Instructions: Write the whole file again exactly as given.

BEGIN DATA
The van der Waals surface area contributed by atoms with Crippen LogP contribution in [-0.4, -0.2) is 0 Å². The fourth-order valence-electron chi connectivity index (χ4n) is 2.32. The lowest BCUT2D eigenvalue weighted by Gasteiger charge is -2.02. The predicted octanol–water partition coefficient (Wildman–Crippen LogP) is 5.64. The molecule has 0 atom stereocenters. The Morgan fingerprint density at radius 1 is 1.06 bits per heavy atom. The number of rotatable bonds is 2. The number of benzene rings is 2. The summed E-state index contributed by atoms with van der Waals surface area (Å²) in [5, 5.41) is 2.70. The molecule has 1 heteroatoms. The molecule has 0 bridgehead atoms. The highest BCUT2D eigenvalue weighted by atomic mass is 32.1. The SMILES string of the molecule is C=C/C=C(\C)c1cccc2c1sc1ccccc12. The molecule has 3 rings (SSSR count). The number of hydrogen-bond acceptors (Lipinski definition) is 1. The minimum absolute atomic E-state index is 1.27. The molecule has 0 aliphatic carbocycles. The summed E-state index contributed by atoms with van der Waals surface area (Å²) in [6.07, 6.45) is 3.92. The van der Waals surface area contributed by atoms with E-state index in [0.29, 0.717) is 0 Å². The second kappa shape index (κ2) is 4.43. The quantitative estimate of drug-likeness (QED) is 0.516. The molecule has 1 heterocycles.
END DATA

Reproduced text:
The van der Waals surface area contributed by atoms with Crippen LogP contribution in [-0.4, -0.2) is 0 Å². The fourth-order valence-electron chi connectivity index (χ4n) is 2.32. The lowest BCUT2D eigenvalue weighted by Gasteiger charge is -2.02. The predicted octanol–water partition coefficient (Wildman–Crippen LogP) is 5.64. The molecule has 0 atom stereocenters. The Morgan fingerprint density at radius 1 is 1.06 bits per heavy atom. The number of rotatable bonds is 2. The number of benzene rings is 2. The summed E-state index contributed by atoms with van der Waals surface area (Å²) in [5, 5.41) is 2.70. The molecule has 1 heteroatoms. The molecule has 0 bridgehead atoms. The highest BCUT2D eigenvalue weighted by atomic mass is 32.1. The SMILES string of the molecule is C=C/C=C(\C)c1cccc2c1sc1ccccc12. The molecule has 3 rings (SSSR count). The number of hydrogen-bond acceptors (Lipinski definition) is 1. The minimum absolute atomic E-state index is 1.27. The molecule has 0 aliphatic carbocycles. The summed E-state index contributed by atoms with van der Waals surface area (Å²) in [6.07, 6.45) is 3.92. The van der Waals surface area contributed by atoms with E-state index in [0.29, 0.717) is 0 Å². The second kappa shape index (κ2) is 4.43. The quantitative estimate of drug-likeness (QED) is 0.516. The molecule has 1 heterocycles.